Q: My baby had been purely breast-fed from birth until her seventh month when we introduced her to the bottle (since I had to work). She resented it.
I tried different nipple brands and different kinds of milk, but still, she wouldn’t feed from the bottle. So we just give her solid food, fresh juice, and water during the day. When I arrive from work at 5 p.m., that’s the only time she gets milk again from me. Is my baby getting enough nutrition this way?
If my milk dries out, what can I feed her so she can get the right amount of nutrition?
—Floresa May Verdejo
A: Yes, the baby is getting enough nutrition from this strategy provided that she is taking an adequate amount of solid foods. You see, you have breast-fed your baby for seven months and this is considered adequate (exclusive breast-feeding is recommended for four to six months). Nutritional requirements are fully met at this age by breast milk alone. At six months, it is good to start the baby on solid foods, which you have done. If she takes breast milk after your work hours, this is just fine.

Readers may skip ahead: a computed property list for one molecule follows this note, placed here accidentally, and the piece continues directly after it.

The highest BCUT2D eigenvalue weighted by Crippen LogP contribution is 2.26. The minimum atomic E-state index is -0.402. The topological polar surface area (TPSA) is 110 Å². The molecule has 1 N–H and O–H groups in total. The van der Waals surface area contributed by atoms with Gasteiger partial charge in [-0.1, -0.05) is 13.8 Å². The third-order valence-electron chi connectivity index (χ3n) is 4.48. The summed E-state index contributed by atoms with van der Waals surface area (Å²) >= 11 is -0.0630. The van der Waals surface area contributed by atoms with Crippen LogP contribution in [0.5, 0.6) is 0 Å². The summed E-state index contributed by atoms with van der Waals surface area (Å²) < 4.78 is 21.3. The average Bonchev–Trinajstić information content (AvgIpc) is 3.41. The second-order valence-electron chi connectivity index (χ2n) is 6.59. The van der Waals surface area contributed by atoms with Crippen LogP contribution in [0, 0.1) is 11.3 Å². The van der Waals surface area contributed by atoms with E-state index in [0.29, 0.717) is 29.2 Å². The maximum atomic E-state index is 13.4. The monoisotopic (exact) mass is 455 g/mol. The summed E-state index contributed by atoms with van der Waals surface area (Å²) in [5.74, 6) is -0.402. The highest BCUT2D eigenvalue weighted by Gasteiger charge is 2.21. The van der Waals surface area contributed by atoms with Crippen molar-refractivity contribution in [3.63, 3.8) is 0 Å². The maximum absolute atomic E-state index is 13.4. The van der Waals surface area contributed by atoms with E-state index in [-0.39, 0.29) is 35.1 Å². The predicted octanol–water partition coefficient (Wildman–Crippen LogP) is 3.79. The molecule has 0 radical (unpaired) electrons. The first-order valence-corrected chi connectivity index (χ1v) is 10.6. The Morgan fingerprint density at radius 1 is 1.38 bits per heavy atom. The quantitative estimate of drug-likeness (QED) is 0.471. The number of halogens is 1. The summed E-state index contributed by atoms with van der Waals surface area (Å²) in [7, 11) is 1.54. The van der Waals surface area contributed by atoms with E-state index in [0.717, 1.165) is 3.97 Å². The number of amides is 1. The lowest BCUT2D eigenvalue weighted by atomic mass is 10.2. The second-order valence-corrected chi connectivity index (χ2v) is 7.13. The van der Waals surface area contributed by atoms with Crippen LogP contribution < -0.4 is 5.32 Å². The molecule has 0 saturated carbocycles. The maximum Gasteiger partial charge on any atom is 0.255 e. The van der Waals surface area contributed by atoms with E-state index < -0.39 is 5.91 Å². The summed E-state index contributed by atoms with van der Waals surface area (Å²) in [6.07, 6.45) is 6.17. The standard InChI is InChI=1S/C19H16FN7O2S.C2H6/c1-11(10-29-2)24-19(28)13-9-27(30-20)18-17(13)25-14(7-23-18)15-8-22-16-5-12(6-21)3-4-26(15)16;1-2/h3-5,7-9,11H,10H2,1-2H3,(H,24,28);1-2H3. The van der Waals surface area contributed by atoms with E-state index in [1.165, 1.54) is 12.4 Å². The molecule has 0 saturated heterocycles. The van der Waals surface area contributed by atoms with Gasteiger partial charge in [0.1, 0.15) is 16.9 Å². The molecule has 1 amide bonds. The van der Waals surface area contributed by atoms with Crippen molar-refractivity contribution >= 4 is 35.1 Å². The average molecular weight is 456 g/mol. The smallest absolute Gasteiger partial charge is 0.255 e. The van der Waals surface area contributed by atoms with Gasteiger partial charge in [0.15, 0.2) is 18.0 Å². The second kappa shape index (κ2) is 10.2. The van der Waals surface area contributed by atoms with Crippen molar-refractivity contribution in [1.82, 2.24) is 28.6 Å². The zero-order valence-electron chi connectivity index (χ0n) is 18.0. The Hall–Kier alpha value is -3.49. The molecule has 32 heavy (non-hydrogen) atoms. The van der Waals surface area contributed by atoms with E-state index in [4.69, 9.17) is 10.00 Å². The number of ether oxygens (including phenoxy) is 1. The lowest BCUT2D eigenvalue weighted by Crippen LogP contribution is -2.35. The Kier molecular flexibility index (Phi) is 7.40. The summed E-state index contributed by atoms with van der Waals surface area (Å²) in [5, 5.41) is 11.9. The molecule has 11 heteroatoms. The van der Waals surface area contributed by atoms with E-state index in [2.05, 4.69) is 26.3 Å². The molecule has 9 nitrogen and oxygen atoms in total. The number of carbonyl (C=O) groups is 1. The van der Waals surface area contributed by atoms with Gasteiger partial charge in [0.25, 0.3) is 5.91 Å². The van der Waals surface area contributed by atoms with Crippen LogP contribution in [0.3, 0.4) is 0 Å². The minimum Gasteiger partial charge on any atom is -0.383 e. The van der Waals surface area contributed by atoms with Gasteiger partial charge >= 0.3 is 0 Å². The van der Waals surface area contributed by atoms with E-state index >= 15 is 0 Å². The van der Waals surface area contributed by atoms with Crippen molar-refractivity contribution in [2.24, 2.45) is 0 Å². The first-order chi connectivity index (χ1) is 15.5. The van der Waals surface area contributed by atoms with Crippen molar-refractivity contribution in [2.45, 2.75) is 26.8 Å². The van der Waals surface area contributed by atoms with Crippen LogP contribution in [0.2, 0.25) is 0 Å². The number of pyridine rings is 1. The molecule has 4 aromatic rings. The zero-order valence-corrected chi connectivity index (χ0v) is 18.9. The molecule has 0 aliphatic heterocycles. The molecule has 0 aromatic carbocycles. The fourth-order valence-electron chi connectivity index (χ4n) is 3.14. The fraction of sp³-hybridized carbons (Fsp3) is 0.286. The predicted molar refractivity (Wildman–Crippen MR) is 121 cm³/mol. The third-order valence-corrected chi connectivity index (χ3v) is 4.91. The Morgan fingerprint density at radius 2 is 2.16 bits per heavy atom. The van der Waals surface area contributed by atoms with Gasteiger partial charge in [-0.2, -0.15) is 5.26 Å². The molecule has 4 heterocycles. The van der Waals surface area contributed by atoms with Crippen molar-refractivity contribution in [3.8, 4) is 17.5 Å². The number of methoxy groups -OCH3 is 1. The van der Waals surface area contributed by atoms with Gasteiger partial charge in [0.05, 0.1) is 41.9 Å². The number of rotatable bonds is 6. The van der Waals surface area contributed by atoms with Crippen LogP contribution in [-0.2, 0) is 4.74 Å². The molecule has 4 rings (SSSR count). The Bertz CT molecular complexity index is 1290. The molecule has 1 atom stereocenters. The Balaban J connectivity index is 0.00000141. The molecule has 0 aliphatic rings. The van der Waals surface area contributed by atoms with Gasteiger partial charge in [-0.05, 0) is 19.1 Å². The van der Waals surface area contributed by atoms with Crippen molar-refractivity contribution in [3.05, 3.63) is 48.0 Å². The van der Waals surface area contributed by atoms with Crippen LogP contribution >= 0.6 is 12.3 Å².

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If she really does not like any other milk except yours, express your milk at other times and store it in sterilized containers.
It usually keeps for 24 hours inside the ref or three months inside the freezer. Just thaw it before you give it to her, and make sure you don’t re-freeze and re-thaw.
At one year old, she can have ordinary cow’s milk with her solids.
Click here to learn what you can start feeding baby with depending on her age.